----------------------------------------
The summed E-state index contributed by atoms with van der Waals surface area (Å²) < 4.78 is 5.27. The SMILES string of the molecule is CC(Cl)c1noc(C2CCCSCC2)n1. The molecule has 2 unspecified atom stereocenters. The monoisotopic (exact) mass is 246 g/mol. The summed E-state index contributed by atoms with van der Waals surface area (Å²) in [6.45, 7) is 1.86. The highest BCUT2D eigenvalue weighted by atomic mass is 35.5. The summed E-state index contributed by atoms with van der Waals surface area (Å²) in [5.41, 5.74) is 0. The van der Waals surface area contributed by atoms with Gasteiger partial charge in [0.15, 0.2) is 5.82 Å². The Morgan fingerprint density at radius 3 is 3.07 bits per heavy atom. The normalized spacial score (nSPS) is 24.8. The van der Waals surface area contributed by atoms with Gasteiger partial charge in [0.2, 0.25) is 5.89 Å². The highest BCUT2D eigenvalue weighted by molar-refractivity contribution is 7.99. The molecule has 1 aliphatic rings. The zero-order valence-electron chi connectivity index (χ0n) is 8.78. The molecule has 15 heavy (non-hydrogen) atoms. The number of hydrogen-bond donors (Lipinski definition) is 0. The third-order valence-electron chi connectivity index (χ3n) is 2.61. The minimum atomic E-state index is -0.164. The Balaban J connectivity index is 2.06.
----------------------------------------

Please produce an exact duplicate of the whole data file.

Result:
The summed E-state index contributed by atoms with van der Waals surface area (Å²) < 4.78 is 5.27. The SMILES string of the molecule is CC(Cl)c1noc(C2CCCSCC2)n1. The molecule has 2 unspecified atom stereocenters. The monoisotopic (exact) mass is 246 g/mol. The summed E-state index contributed by atoms with van der Waals surface area (Å²) in [6.45, 7) is 1.86. The highest BCUT2D eigenvalue weighted by atomic mass is 35.5. The summed E-state index contributed by atoms with van der Waals surface area (Å²) in [5.41, 5.74) is 0. The van der Waals surface area contributed by atoms with Gasteiger partial charge in [0.15, 0.2) is 5.82 Å². The Morgan fingerprint density at radius 3 is 3.07 bits per heavy atom. The normalized spacial score (nSPS) is 24.8. The van der Waals surface area contributed by atoms with Gasteiger partial charge in [0.2, 0.25) is 5.89 Å². The highest BCUT2D eigenvalue weighted by molar-refractivity contribution is 7.99. The molecule has 1 aliphatic rings. The zero-order valence-electron chi connectivity index (χ0n) is 8.78. The molecule has 15 heavy (non-hydrogen) atoms. The number of hydrogen-bond donors (Lipinski definition) is 0. The third-order valence-electron chi connectivity index (χ3n) is 2.61. The minimum atomic E-state index is -0.164. The Balaban J connectivity index is 2.06.